Created: December 26, 2019 10:17 PM
ALBUQUERQUE, N.M.— KOB 4 sat down with Dr. Scott Carroll, a psychiatrist who specializes in children, to discuss how to explain tough topics to children in light of a recent murder-suicide that occurred on Christmas Day.
Dr. Carroll said the best thing parents can do is reassure their child that they’re safe. Depending on their age, parents may not want to go into too much detail.
“When you have these type of murder-suicides, and particularly when it's a caregiver or provider who does it, they often feel that they it's both a sense of failure but also the sense that no one else can take care of my family and my family can't survive without me,” Dr. Carroll said. “So it's sort of like, on one hand it’s a bit narcissistic in the sense that you believe you're the only one who believes you can provide and take care of your family, but then if you fail in some way you can't just sort of leave your family behind."
Dr. Carroll explained that those thoughts are not logical. When someone is depressed, Dr. Carroll explained that a person can lose the ability to be logical. That concept can be hard to explain to children, especially those who are 7 years of age or younger.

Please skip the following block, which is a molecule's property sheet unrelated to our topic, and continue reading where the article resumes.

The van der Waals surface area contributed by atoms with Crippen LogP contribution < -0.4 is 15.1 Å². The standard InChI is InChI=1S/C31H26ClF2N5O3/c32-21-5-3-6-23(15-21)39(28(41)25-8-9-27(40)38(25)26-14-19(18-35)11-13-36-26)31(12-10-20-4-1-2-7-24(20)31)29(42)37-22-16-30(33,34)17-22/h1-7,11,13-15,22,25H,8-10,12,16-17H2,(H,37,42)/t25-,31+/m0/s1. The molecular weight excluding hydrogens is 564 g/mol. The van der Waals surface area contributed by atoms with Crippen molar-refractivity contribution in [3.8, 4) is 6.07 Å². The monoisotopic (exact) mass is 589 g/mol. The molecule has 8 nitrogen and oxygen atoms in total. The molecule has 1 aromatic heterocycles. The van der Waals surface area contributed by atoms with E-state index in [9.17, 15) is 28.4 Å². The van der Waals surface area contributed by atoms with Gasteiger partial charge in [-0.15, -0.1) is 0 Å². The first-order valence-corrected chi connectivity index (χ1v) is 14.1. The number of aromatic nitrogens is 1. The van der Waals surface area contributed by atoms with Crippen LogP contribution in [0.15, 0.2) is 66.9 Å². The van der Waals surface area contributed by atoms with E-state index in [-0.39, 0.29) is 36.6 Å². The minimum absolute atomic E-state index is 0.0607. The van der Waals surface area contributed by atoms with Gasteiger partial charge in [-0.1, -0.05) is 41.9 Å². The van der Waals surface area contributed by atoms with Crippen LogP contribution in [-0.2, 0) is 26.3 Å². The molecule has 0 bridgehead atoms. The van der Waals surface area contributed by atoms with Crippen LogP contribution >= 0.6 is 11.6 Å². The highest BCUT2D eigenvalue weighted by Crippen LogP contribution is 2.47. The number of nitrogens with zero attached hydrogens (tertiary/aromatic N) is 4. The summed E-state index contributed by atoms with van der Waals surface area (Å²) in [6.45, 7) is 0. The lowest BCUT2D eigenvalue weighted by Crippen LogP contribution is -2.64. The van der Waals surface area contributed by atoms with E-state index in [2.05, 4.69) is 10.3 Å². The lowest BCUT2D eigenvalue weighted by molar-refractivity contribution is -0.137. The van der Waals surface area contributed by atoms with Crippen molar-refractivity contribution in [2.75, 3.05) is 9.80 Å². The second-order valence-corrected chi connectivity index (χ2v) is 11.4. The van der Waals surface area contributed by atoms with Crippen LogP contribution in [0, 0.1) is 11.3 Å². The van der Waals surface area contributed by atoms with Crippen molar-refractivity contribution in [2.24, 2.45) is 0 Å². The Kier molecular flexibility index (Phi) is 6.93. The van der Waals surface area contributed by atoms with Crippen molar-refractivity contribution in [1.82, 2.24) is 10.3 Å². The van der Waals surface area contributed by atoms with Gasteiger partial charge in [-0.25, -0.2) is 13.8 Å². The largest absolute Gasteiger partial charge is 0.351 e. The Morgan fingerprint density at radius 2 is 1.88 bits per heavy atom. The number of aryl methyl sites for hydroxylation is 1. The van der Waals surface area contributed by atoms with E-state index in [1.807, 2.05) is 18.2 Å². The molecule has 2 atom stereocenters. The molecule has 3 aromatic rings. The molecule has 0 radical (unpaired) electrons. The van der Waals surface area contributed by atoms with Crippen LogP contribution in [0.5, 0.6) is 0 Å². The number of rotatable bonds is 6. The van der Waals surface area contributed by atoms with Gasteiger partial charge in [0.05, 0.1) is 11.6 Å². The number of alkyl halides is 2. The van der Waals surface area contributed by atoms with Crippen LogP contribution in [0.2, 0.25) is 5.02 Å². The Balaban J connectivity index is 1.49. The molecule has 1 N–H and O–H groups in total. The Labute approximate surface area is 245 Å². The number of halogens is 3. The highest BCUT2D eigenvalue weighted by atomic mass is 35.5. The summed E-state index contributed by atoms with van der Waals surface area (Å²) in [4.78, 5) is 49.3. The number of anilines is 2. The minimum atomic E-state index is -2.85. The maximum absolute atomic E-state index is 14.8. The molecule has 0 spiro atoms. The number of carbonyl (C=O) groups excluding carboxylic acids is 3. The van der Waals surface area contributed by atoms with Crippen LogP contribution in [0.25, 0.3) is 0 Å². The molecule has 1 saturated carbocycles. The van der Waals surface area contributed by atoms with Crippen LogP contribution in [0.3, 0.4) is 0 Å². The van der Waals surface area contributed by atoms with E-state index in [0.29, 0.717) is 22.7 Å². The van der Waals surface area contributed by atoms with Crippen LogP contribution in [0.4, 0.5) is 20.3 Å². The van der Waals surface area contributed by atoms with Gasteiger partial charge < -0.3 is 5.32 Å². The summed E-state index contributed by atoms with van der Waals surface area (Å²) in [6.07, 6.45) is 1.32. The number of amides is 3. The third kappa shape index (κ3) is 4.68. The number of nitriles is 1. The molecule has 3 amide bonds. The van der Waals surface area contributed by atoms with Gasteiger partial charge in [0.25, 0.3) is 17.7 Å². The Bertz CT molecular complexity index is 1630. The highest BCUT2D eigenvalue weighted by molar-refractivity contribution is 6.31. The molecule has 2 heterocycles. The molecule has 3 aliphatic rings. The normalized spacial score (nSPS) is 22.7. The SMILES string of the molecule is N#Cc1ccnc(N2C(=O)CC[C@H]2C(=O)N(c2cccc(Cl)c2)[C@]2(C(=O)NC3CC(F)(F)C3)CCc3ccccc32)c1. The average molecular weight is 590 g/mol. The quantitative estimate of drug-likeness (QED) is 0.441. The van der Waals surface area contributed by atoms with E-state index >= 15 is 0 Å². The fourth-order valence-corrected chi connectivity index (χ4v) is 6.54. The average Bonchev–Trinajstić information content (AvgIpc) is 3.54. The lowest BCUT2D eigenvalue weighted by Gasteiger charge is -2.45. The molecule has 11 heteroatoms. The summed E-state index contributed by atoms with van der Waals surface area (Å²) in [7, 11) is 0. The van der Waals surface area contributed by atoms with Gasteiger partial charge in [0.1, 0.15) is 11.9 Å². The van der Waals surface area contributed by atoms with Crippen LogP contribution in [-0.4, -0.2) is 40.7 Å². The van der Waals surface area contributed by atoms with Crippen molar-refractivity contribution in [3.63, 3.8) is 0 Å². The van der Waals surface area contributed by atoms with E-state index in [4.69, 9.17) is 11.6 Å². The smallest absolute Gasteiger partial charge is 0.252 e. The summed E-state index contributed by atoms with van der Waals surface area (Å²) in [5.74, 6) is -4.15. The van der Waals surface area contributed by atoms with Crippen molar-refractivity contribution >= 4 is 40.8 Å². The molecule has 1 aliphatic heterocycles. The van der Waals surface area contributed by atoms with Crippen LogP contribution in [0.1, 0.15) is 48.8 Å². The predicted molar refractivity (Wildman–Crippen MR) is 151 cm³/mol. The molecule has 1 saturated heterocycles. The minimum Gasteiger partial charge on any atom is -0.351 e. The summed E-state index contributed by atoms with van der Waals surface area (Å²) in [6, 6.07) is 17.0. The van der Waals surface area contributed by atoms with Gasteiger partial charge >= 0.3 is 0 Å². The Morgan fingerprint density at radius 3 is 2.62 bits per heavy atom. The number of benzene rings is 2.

“Children don't have to understand at this age. Now when you start to get to children who are older you start to get about 9, 10 and up, then you may have to give a little more detailed explanation,” he said. “Sometimes there are people who you may have to explain the concept of suicide to, which is someone might get so sad that they don't want to live anymore.”
Dr. Carroll said parents and caregivers should make sure older children and teenagers understand these topics. If they are not ready to hear about them, then it is important to not force information on them.
Copyright 2019 - KOB-TV LLC, A Hubbard Broadcasting Company